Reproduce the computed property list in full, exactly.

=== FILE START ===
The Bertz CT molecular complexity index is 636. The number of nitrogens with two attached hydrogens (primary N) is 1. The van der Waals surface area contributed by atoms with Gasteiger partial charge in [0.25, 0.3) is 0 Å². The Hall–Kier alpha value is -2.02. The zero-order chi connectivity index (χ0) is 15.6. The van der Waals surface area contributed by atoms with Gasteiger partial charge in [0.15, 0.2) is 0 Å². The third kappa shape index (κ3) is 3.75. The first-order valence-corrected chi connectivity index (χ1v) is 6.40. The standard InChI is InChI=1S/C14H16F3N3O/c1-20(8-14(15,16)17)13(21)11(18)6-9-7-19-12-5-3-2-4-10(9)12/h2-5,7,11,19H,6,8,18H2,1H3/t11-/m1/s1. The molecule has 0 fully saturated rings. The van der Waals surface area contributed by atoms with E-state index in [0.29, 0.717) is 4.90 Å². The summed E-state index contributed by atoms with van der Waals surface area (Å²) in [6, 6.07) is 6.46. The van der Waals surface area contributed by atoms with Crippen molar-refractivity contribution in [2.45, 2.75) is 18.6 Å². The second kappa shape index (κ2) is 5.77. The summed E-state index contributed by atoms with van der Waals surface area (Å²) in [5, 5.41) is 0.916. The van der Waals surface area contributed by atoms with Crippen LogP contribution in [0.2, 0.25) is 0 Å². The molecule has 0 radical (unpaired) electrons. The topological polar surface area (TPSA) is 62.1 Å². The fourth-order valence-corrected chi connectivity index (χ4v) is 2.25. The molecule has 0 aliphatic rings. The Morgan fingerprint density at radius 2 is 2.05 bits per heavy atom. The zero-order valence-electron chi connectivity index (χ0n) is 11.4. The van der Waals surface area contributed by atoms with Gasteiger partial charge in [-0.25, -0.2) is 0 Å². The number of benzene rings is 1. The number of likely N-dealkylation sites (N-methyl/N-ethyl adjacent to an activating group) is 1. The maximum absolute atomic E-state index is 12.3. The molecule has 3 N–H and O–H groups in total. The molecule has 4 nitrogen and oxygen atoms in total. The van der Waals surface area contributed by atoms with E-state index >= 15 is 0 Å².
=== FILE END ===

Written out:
The Bertz CT molecular complexity index is 636. The number of nitrogens with two attached hydrogens (primary N) is 1. The van der Waals surface area contributed by atoms with Gasteiger partial charge in [0.25, 0.3) is 0 Å². The Hall–Kier alpha value is -2.02. The zero-order chi connectivity index (χ0) is 15.6. The van der Waals surface area contributed by atoms with Gasteiger partial charge in [0.15, 0.2) is 0 Å². The third kappa shape index (κ3) is 3.75. The first-order valence-corrected chi connectivity index (χ1v) is 6.40. The standard InChI is InChI=1S/C14H16F3N3O/c1-20(8-14(15,16)17)13(21)11(18)6-9-7-19-12-5-3-2-4-10(9)12/h2-5,7,11,19H,6,8,18H2,1H3/t11-/m1/s1. The molecule has 0 fully saturated rings. The van der Waals surface area contributed by atoms with E-state index in [0.29, 0.717) is 4.90 Å². The summed E-state index contributed by atoms with van der Waals surface area (Å²) in [6, 6.07) is 6.46. The van der Waals surface area contributed by atoms with Crippen molar-refractivity contribution in [2.45, 2.75) is 18.6 Å². The second kappa shape index (κ2) is 5.77. The summed E-state index contributed by atoms with van der Waals surface area (Å²) in [5, 5.41) is 0.916. The van der Waals surface area contributed by atoms with Crippen LogP contribution in [0.2, 0.25) is 0 Å². The molecule has 0 radical (unpaired) electrons. The topological polar surface area (TPSA) is 62.1 Å². The fourth-order valence-corrected chi connectivity index (χ4v) is 2.25. The molecule has 0 aliphatic rings. The Morgan fingerprint density at radius 2 is 2.05 bits per heavy atom. The zero-order valence-electron chi connectivity index (χ0n) is 11.4. The van der Waals surface area contributed by atoms with Gasteiger partial charge in [-0.25, -0.2) is 0 Å². The number of benzene rings is 1. The number of likely N-dealkylation sites (N-methyl/N-ethyl adjacent to an activating group) is 1. The maximum absolute atomic E-state index is 12.3. The molecule has 3 N–H and O–H groups in total. The molecule has 4 nitrogen and oxygen atoms in total. The van der Waals surface area contributed by atoms with E-state index >= 15 is 0 Å².